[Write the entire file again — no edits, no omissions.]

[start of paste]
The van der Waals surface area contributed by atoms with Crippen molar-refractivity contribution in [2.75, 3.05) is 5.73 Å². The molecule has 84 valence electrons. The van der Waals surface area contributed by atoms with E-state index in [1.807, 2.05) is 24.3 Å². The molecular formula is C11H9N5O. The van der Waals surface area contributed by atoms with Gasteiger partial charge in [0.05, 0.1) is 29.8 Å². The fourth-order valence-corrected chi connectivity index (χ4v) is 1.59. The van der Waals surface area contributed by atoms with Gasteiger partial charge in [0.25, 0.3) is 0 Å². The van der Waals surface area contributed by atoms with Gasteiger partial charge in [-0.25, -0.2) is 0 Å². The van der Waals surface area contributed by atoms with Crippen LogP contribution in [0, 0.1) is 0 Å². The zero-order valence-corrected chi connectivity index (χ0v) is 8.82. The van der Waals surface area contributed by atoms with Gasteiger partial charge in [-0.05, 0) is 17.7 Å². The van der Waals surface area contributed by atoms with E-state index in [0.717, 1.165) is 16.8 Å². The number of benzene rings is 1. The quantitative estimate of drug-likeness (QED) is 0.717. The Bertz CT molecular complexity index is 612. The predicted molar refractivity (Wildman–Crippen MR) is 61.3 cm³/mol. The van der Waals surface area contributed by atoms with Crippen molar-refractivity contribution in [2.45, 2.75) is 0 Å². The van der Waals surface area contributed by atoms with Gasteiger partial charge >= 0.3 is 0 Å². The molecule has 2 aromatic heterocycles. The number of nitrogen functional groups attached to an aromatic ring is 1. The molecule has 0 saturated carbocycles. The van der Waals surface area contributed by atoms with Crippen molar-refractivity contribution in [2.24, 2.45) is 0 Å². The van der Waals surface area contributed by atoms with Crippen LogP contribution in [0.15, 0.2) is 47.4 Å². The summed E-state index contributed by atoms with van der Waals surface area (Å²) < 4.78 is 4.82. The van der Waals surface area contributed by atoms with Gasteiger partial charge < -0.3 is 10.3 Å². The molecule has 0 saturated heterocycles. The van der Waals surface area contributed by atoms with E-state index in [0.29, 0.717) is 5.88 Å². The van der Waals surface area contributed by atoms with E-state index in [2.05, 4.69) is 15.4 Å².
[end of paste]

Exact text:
The van der Waals surface area contributed by atoms with Crippen molar-refractivity contribution in [2.75, 3.05) is 5.73 Å². The molecule has 84 valence electrons. The van der Waals surface area contributed by atoms with E-state index in [1.807, 2.05) is 24.3 Å². The molecular formula is C11H9N5O. The van der Waals surface area contributed by atoms with Gasteiger partial charge in [0.05, 0.1) is 29.8 Å². The fourth-order valence-corrected chi connectivity index (χ4v) is 1.59. The van der Waals surface area contributed by atoms with Gasteiger partial charge in [0.25, 0.3) is 0 Å². The van der Waals surface area contributed by atoms with Gasteiger partial charge in [-0.25, -0.2) is 0 Å². The van der Waals surface area contributed by atoms with Crippen LogP contribution in [0, 0.1) is 0 Å². The zero-order valence-corrected chi connectivity index (χ0v) is 8.82. The van der Waals surface area contributed by atoms with Gasteiger partial charge in [-0.05, 0) is 17.7 Å². The van der Waals surface area contributed by atoms with E-state index in [0.717, 1.165) is 16.8 Å². The number of benzene rings is 1. The quantitative estimate of drug-likeness (QED) is 0.717. The Bertz CT molecular complexity index is 612. The predicted molar refractivity (Wildman–Crippen MR) is 61.3 cm³/mol. The van der Waals surface area contributed by atoms with Crippen molar-refractivity contribution in [2.45, 2.75) is 0 Å². The van der Waals surface area contributed by atoms with Gasteiger partial charge >= 0.3 is 0 Å². The molecule has 2 aromatic heterocycles. The number of nitrogen functional groups attached to an aromatic ring is 1. The molecule has 0 saturated carbocycles. The van der Waals surface area contributed by atoms with Crippen molar-refractivity contribution in [2.24, 2.45) is 0 Å². The van der Waals surface area contributed by atoms with Crippen LogP contribution in [0.15, 0.2) is 47.4 Å². The summed E-state index contributed by atoms with van der Waals surface area (Å²) < 4.78 is 4.82. The van der Waals surface area contributed by atoms with Gasteiger partial charge < -0.3 is 10.3 Å². The molecule has 0 saturated heterocycles. The van der Waals surface area contributed by atoms with E-state index in [0.29, 0.717) is 5.88 Å². The van der Waals surface area contributed by atoms with E-state index in [2.05, 4.69) is 15.4 Å².